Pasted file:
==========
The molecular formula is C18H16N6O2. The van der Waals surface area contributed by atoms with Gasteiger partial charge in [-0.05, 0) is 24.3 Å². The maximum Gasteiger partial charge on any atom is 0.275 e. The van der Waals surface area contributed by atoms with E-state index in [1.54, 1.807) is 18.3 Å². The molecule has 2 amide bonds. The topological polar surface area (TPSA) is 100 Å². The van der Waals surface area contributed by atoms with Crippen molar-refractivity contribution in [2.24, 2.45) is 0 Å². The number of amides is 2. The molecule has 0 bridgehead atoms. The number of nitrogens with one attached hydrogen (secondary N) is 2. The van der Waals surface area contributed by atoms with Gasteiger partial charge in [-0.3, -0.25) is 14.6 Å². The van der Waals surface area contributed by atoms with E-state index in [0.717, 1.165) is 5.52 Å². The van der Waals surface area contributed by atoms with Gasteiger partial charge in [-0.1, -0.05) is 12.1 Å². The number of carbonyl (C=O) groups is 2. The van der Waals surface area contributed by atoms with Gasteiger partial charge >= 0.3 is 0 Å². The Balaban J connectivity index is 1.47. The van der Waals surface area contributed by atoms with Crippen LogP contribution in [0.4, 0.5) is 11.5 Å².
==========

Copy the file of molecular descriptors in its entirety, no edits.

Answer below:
The molecular formula is C18H16N6O2. The van der Waals surface area contributed by atoms with Gasteiger partial charge in [-0.05, 0) is 24.3 Å². The maximum Gasteiger partial charge on any atom is 0.275 e. The van der Waals surface area contributed by atoms with E-state index in [1.54, 1.807) is 18.3 Å². The molecule has 2 amide bonds. The topological polar surface area (TPSA) is 100 Å². The van der Waals surface area contributed by atoms with Crippen molar-refractivity contribution in [2.24, 2.45) is 0 Å². The number of amides is 2. The molecule has 0 bridgehead atoms. The number of nitrogens with one attached hydrogen (secondary N) is 2. The van der Waals surface area contributed by atoms with Gasteiger partial charge in [-0.3, -0.25) is 14.6 Å². The van der Waals surface area contributed by atoms with E-state index in [0.717, 1.165) is 5.52 Å². The van der Waals surface area contributed by atoms with Gasteiger partial charge in [-0.1, -0.05) is 12.1 Å². The number of carbonyl (C=O) groups is 2. The van der Waals surface area contributed by atoms with Gasteiger partial charge >= 0.3 is 0 Å². The Balaban J connectivity index is 1.47. The van der Waals surface area contributed by atoms with Crippen LogP contribution in [0.4, 0.5) is 11.5 Å².